So John, another way to look at it is to say why don’t we do it another way? Why don’t we say if we want to have the biggest impact on ending the pandemic, why don’t we reward the people with vaccines or the ones that had the worst behavior in terms of social distancing and mask wearing, because they’re the ones that are actually most likely to be spreading COVID-19. And I think you could actually go and make an argument to give it to all the social butterflies, the party people, and then over time, once the vaccine is less scarce, then focus on this, rolling it out to all these communities that you’re describing.

John Driscoll:

David, spoken like only a social butterfly. How can you take just the fact that you are the hard partying social animal that you are, and somehow justify that? We know that roughly 50% of the spread is from asymptomatic people, but we don’t know which asymptomatic people there are. I mean, come on. Let’s go with the facts. Let’s use your own criteria. Who is most vulnerable, the elderly and people of color in poor communities and disproportionately put the vaccines there. Not you and your social club.

David Williams:

Yeah John. I thought I was a wallflower all of a sudden, but it’s like the 50% of the asymptomatic spread, it’s like 50% of marketing spend. You know half is wasted, you just don’t know which one it is. I think that the point is that you got an issue about actually getting the vaccine out. So if it’s coming from Washington being directed from the feds, get them to the states and then being distributed. The issue is that you can do better with some of these mass vaccination sites like we have in Massachusetts, than you can do if you’d bring it down to community centers and going door to door where people are comfortable.

John Driscoll:

You’ve got to do both because you’re not going to reach those communities. I suppose you’re against distributing it to the third world as well.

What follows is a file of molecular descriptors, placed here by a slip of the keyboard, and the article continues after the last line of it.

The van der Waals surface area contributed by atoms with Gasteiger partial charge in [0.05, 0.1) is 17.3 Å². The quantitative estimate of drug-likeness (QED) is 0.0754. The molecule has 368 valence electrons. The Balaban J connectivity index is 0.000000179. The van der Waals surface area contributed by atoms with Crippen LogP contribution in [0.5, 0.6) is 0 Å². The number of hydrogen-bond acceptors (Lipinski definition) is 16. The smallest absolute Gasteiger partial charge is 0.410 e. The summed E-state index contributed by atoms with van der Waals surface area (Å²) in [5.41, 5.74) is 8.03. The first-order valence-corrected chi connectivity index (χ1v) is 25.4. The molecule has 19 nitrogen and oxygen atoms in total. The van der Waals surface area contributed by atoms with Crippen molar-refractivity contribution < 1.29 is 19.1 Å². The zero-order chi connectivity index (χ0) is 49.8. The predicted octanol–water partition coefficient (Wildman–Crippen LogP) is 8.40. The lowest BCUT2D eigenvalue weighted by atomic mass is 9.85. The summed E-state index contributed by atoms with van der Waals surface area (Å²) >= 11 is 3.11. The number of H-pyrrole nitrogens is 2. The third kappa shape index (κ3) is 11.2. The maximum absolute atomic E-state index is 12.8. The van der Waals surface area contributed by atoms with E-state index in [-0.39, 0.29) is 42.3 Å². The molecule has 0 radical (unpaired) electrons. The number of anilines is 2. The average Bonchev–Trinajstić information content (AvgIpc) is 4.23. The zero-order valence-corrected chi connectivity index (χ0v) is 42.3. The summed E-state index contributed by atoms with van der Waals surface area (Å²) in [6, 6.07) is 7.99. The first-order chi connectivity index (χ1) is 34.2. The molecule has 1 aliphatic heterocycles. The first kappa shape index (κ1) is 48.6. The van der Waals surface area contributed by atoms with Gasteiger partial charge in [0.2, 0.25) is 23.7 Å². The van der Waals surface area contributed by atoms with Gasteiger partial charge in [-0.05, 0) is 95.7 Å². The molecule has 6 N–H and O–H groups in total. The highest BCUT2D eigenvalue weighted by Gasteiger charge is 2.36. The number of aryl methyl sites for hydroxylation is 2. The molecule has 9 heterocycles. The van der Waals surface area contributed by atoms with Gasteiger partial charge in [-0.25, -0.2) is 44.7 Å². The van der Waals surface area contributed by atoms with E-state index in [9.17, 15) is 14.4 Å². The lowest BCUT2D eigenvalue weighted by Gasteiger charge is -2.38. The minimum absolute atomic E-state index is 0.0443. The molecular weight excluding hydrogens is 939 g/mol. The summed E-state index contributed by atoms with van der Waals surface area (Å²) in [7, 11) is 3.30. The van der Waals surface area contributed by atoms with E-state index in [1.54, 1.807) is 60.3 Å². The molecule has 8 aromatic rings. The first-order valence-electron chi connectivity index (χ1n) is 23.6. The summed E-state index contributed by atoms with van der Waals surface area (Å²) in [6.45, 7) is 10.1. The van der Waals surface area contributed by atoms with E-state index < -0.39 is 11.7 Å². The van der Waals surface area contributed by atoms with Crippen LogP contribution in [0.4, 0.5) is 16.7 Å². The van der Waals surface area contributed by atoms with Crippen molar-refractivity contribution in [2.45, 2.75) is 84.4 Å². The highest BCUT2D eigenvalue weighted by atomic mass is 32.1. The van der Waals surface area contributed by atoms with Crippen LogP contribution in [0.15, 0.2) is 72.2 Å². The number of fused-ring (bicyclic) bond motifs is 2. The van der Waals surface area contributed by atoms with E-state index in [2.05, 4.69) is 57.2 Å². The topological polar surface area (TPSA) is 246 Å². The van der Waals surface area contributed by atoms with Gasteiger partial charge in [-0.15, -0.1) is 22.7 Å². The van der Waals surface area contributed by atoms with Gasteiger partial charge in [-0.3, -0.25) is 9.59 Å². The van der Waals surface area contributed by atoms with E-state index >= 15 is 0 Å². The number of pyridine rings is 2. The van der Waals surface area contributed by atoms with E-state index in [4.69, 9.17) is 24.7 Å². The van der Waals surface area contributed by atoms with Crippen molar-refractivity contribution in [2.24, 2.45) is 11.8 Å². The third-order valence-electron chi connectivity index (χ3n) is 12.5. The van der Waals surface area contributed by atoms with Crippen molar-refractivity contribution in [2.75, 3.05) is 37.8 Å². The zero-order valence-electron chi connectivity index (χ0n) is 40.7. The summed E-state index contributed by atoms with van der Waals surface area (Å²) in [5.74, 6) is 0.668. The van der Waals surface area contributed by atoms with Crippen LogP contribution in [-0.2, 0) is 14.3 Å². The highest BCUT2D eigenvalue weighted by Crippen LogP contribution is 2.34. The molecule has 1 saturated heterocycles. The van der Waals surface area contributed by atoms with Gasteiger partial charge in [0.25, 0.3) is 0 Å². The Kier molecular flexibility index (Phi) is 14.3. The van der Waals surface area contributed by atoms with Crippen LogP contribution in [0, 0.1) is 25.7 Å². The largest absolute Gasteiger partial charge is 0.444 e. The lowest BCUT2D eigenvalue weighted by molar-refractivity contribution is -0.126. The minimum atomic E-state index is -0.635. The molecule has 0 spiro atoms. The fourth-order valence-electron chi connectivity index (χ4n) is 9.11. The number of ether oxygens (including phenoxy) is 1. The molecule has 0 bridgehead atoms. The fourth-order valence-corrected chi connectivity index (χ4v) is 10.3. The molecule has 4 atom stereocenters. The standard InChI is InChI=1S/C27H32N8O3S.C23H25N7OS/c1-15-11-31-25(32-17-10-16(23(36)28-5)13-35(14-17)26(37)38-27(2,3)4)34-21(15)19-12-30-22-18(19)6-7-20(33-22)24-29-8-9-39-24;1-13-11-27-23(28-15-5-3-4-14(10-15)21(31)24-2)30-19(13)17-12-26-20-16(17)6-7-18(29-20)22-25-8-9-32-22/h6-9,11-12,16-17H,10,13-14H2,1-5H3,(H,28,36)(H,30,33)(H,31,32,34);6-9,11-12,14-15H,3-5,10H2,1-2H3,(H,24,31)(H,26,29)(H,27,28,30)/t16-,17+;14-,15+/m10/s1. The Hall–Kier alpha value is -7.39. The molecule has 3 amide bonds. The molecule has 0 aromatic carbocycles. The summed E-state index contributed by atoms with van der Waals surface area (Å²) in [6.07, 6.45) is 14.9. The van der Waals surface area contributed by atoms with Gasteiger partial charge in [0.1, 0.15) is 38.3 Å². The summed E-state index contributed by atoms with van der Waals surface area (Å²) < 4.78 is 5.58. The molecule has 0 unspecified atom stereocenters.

David Williams:

Yeah.

John Driscoll:

Where there’s less access. I mean, where do you draw the line? Shouldn’t we go where people are most vulnerable?

David Williams:

John, I think you want to have your cake and eat it too, or whatever the right metaphor is going to be. There’s a trade-off here. Fact is there’s not enough vaccine, it’s not going to go everywhere first, and if you focus just on kind of reducing disparities in all your pet projects, you’re going to have the vaccination … What’s going to happen is the variants are going to spread as the vaccines are sitting around waiting to go into people’s arms and you’re just going to have to face it that there’s just not enough for everybody right now.

John Driscoll:

Don’t hide behind the fact that it’s complicated, you should build on the fact that it is complicated. If we’re going to crack this thing and we’re going to protect people, we should protect the most vulnerable. I don’t think we’re going to get to agreement on this, David. So what else would you like to talk about?

David Williams:

Yeah, so I would say with the third world [inaudible 00:08:22] withholding this from. Now, I actually